Birds blow whistles on garden pests. Safe bug killers
`WITH the kiss of the sun for pardon, and the song of the birds for mirth, one is nearer God's heart in a garden than anywhere else on earth.'' This anonymous little verse always comes to mind with the ``cheer-up, cheer-up'' of spring robins.
But birds are more than cheerful harbingers of spring and bearers of mirthful tunes. They are truly guardians of our gardens.
`Silent Spring' called alert
Rachel Carson's classic ``Silent Spring'' - now being published in its 25th anniversary edition - jarred people into awareness of the dangers of DDT and other potent pesticides.
She documented the effects of DDT on wildlife, as well as on people. Outright kills of birds and mammals were more easily detected than the subtle damage done as the pesticide moved up the food chain to humans.
Surviving birds became sterile, or their eggs contained incomplete embryos. Areas where the poison was used were devoid of songbirds for years. Although birdkills are still occurring, they are much less frequent, and public reaction to them is swift.
The resulting shock waves alerted the public to what ecologists already knew: Without restraint, our world would soon be devoid of birdsong, the chorus of spring peepers, or human ears to hear them - and Earth would be forever filled with silent seasons.
A few years ago we offered a folder on ways to attract birds to yards and gardens. The offer brought in more than 6,000 requests for this excellent guide. It was prepared by the Garden Club of America and entitled ``Berried Treasure for Your Birds.'' Unfortunately, it's no longer available, but here are pointers gleaned from the article, and some from our own experience.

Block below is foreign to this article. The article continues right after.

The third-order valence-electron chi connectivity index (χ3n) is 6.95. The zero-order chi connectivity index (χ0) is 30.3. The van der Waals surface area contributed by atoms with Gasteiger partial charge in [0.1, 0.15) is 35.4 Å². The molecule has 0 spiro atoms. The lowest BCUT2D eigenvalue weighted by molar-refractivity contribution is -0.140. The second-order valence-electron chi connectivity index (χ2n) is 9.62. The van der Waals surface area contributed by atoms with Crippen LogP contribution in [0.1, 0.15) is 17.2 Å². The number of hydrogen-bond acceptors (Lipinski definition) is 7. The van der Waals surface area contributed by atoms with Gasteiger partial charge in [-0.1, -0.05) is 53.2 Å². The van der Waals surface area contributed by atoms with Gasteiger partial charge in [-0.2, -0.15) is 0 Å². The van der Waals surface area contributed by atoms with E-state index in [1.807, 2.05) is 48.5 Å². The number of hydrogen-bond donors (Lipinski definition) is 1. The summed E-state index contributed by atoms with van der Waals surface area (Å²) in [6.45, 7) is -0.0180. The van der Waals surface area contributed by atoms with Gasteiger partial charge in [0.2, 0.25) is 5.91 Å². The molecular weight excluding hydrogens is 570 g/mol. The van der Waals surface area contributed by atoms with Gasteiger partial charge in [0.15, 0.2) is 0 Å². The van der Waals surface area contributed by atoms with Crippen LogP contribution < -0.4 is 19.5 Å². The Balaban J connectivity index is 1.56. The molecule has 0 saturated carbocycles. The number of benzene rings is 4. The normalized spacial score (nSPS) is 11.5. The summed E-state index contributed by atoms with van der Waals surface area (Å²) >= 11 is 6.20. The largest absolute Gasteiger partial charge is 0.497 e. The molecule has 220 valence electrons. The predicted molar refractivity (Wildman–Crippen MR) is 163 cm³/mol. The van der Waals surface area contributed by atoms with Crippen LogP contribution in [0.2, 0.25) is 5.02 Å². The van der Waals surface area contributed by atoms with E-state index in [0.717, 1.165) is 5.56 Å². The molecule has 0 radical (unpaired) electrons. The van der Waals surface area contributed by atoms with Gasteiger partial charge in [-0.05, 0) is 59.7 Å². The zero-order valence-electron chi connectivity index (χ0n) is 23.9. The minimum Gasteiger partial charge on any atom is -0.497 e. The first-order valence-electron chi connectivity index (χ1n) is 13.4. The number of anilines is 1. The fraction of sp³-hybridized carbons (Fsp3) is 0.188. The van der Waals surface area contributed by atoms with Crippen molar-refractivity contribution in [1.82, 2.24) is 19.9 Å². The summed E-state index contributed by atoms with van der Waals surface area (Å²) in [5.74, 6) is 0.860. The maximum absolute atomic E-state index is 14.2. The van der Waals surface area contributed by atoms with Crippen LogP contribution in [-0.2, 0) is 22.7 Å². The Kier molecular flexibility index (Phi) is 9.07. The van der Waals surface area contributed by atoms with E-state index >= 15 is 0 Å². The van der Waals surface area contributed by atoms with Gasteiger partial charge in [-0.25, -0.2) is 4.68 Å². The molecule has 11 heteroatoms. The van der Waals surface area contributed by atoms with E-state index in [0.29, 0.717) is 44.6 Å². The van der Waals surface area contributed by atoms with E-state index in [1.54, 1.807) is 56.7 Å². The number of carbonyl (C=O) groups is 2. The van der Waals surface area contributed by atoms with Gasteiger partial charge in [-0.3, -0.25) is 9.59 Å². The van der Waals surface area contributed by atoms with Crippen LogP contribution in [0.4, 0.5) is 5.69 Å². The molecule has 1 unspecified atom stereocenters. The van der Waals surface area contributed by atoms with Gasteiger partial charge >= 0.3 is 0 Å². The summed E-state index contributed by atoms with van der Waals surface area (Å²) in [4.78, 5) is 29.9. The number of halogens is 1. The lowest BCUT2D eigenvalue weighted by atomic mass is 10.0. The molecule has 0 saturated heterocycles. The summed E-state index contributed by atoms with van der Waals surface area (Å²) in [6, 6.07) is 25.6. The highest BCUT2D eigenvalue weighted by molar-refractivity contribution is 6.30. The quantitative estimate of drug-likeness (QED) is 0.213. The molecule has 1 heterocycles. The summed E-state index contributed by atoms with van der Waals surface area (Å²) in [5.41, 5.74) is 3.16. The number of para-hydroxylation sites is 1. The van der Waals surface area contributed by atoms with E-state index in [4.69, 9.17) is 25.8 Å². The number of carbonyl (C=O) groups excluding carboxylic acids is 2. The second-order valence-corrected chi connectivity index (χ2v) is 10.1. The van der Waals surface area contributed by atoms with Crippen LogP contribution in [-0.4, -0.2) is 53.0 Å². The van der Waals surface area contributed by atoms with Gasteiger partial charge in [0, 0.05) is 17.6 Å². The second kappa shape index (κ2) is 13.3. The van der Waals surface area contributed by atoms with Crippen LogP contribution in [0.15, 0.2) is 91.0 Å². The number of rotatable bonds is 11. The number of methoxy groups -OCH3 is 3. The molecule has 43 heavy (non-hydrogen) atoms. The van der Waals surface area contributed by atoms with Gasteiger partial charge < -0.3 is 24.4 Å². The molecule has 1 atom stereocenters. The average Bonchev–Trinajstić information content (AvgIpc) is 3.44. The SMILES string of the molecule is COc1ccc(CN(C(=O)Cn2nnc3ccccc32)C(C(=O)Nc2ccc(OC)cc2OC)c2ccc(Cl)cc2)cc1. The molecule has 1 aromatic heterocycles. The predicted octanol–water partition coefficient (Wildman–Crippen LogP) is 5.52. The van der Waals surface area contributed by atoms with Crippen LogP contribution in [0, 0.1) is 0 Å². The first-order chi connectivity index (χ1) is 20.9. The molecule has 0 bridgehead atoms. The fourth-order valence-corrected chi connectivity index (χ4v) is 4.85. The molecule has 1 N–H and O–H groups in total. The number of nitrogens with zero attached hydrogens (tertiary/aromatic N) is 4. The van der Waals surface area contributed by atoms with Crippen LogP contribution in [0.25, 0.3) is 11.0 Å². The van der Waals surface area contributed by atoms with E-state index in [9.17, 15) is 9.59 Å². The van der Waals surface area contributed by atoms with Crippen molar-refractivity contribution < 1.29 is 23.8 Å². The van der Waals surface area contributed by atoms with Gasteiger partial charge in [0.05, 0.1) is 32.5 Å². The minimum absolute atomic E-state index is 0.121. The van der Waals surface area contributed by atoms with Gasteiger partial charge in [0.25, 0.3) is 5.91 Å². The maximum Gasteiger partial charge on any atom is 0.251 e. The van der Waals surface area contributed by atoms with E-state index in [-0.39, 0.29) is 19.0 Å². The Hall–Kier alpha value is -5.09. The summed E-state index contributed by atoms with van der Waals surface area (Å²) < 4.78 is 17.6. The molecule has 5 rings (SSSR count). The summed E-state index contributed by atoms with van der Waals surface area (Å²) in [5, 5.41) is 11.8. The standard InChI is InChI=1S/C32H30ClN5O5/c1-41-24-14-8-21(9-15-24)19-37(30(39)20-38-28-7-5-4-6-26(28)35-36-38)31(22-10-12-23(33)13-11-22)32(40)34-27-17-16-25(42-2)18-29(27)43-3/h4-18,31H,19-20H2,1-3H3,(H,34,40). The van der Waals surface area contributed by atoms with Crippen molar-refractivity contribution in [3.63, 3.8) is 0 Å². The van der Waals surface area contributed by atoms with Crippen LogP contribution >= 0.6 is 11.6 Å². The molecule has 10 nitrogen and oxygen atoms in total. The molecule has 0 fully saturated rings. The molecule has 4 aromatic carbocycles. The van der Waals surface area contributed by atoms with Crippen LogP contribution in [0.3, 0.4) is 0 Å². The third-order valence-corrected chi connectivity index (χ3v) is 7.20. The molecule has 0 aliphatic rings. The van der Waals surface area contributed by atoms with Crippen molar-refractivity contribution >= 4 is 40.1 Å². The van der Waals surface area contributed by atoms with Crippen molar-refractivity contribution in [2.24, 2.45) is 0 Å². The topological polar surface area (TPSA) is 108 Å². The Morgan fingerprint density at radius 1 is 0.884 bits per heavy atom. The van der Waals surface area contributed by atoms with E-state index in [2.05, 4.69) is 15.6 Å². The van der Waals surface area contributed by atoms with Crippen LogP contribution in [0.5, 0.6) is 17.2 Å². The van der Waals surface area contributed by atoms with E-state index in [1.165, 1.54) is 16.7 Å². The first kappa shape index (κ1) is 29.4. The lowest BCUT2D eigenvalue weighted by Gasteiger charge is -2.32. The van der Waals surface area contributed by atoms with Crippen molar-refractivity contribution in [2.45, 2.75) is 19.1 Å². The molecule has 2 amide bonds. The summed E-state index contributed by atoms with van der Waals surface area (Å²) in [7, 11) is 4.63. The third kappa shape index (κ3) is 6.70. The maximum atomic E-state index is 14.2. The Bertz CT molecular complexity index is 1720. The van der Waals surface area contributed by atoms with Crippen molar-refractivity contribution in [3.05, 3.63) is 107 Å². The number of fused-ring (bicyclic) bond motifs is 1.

No matter what size yard or garden you have, you can ``hire'' birds to police the area.
All you have to provide is shelter, food, and water - a small price to pay for such gallant security guards.
Birds are safe bug killers. Insects don't develop a resistance to them. Birds leave no pollution, just joy while they sing lullabies and devour millions of troublesome insects.
When someone says you ``eat like a bird'' they aren't paying you a compliment.
According the Garden Club of America, a brown thrasher can eat as many as 6,800 insects per day. A pair of redstarts feed their young between 4 a.m. and 8 p.m., approximately every five minutes during nesting season, for a minimum of 1,200 bugs daily.
A wren can feed 500 insects to its young every summer afternoon. This should give some sense of the value of the flying cleanup crew in your own yard.
Feeding stations attract
Use two or three stations with covered shelves to shield from hawks. To foil cats and squirrels, use collars on the supporting wood poles or use metal poles to support the stations. Keep feeding stations six to eight feet from trees. Roosting trees or shrubs, however, should be near enough for easy flight to and fro.
Use a good mixture of seeds. Cheap mixes usually have lots of coarse, red millet ignored by birds. We use both striped sunflowers and smaller black sunflowers. Suet can be hung in sheltered spots on tree branches.
Plastic feeders of all shapes and sizes are excellent for hanging on trees or under eaves, out of reach of birds of prey.
Birdbaths entice more species to your property. They can be the standard type on a pedestal, or more elaborate ones. We have a fiberglass tub sunk into the ground, with a standard birdbath set in the center.
A simple fountain motor keeps a steady stream of water running into the ceramic bath and overflowing back into the tub. It is shaded by a magnolia tree. In summer, birds stand in line to take their baths.
Many species nest in birdhouses.
Robins will nest on a platform attached to a building. Bluebirds can be protected from starlings by limiting the opening in the birdhouse to 1 inches in diameter.